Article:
If Gandhi was the apostle of nonviolence on the all India level, he had a paragon of his philosophy in the Indian North West Frontier Province. Abdul Ghaffar Khan aka Bacha Khan (1889-1986) had a huge responsibility to discharge. Also known as "frontier Gandhi" for his avowed belief in nonviolence, the Pakhtun reformer preached ahinsa in a volatile region.

Bacha Khan, also known as the Frontier Gandhi, preached ahinsa in a volatile region. Imparting religious and secular education was his first target.

His socio political reforms among the Pakhtuns were the best incarnation of the man’s nonviolent and progressive views. Imparting religious and secular education was his first target.

In 1910, along with Haji Fazli Wahid popularly known as Haji Turangzai, Bacha Khan opened an educational institute called Darul Ulum at Utmanzai and Gaddar in Mardan. On April 1921, he established Anjuman-i-Islah-ul-Afaghana (Society for the Reformation of Afghans) meant for eradicating social evils, promotion of Pashto literature and inculcating ‘real love’ for Islam.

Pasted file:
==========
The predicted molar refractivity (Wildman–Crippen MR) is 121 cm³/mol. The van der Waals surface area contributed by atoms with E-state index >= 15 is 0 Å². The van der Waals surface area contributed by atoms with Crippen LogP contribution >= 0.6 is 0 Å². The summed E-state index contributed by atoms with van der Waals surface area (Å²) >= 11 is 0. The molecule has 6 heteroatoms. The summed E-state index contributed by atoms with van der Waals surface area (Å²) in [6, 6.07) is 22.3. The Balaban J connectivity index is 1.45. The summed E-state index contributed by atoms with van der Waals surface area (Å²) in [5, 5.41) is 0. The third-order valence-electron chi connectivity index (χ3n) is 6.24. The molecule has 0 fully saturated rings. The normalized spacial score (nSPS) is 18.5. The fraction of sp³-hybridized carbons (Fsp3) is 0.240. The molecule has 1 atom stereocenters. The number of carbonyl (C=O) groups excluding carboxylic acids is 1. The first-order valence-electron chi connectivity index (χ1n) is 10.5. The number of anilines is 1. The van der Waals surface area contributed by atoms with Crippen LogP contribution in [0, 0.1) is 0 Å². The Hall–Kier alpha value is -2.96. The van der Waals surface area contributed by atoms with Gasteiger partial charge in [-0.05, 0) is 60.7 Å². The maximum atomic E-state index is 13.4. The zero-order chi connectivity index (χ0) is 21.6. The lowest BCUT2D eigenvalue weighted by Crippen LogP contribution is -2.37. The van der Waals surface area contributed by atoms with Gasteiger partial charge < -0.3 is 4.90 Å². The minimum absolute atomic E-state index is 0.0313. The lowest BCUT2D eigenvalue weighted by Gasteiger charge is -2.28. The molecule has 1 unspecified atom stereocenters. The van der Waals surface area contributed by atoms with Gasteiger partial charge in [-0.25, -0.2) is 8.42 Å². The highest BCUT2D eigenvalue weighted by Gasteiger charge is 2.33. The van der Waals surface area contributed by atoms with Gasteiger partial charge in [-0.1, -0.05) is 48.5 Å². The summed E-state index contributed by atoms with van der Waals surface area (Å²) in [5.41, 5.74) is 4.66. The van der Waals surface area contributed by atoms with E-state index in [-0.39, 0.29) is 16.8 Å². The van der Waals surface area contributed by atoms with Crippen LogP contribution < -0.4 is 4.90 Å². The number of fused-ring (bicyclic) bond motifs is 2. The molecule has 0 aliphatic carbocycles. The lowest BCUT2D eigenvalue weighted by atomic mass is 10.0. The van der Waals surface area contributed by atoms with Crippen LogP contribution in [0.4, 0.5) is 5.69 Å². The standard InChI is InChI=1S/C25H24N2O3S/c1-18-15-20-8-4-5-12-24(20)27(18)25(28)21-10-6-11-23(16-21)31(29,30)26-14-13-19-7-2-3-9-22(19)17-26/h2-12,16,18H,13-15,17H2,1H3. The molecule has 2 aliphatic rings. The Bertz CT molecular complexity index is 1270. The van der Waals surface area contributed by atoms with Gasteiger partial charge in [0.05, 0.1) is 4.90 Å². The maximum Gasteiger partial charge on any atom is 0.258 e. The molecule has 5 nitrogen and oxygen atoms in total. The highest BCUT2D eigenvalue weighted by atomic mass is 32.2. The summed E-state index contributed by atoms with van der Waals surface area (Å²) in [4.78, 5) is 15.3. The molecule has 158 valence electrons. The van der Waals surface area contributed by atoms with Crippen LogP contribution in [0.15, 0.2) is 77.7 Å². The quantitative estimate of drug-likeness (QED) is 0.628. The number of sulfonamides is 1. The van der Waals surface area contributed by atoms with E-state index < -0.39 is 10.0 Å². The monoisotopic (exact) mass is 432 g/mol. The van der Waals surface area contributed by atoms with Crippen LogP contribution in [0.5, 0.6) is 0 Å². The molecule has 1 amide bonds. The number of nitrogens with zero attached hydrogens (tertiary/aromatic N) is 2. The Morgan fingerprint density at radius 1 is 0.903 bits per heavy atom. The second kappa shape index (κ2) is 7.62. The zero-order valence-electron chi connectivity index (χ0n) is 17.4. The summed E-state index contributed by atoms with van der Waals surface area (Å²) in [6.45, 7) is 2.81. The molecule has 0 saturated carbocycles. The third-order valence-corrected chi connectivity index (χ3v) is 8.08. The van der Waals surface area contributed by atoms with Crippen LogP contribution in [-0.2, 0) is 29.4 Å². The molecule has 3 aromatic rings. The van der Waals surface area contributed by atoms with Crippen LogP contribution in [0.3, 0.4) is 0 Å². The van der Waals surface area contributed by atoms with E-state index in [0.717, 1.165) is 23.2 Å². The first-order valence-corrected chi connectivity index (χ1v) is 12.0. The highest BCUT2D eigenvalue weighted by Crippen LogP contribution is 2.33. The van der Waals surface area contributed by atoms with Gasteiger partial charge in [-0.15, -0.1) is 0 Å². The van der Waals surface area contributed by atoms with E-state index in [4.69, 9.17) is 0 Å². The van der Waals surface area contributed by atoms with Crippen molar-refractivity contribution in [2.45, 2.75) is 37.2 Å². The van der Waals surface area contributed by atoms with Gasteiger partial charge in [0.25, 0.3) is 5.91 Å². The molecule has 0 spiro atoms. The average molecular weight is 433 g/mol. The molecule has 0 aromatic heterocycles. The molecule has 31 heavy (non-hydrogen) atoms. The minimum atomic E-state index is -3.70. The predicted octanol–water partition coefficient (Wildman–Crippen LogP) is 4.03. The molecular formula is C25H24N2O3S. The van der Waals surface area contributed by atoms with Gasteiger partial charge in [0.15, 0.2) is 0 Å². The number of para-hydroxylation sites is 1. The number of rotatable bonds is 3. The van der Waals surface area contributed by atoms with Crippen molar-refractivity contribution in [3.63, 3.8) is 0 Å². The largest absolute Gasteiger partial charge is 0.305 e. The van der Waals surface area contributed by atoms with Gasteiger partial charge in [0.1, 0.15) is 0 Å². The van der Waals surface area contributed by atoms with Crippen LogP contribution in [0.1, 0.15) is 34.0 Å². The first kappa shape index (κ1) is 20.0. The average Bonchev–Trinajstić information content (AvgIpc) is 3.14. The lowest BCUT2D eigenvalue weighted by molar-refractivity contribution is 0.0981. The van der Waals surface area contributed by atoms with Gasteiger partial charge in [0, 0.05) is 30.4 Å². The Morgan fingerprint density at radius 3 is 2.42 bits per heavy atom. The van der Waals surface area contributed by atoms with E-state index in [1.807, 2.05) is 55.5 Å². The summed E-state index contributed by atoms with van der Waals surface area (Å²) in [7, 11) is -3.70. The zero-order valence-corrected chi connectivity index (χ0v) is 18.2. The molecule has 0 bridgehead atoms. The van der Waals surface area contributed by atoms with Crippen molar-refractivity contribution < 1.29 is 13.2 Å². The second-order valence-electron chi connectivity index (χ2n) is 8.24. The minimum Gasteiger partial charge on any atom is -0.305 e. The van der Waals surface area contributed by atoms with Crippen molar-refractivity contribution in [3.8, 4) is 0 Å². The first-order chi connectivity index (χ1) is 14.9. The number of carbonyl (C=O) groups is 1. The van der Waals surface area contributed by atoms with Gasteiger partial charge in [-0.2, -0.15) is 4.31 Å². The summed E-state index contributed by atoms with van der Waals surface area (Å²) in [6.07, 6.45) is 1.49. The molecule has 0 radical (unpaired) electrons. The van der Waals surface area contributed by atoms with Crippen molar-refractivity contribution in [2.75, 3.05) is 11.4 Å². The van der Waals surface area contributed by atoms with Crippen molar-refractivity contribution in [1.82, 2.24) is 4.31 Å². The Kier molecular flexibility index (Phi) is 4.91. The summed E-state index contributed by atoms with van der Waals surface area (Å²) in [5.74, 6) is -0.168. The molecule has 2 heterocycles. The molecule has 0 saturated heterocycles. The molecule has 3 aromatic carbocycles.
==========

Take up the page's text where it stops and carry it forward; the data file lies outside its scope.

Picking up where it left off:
On 10 April 1921, he inaugurated Azad Islamia Madrassah at Utmanzi. Dozens more were established in other parts of the Pakhtun North West. The curriculum comprised the Holy Quran, Hadith, Fiqah, Pashto, Mathematics, English and Arabic.

Bacha Khan and his elder brother Dr Khan were the first to admit their children in madrassah. The education was free and enrolled students irrespective of caste and even religion. In 1926, Bacha Khan performed Haj. In May 1928, he issued the first publication of monthly magazine entitled Pakhtun.

On September 1, 1929, Bacha Khan founded Zalmojirga (council of youths). Two pre requisites to joining the council were being literate and the pledge of shunning communalism. In order to guide the vast majority of illiterate and the elderly, in November 1929, Bacha Khan formed Khudai Khidmatgars (servants of God). The two organisations were anchored in the eradication of social evils from the Pakhtun society and getting rid of British colonialism. High ethical ethos was the hallmark of joining the KK. The aspirants pledged to strictly adhere to nonviolence, shun family feuds and among others refrain from intoxicants.

Bacha Khan invoked religion while inculcating nonviolence and forbearance. He would quote to people how the Holy Prophet (PBUH) and his companions tolerated the worst kind of repression with great patience. On 23 April, KK joined the Gandhi’s civil disobedience movement launched in April 1930.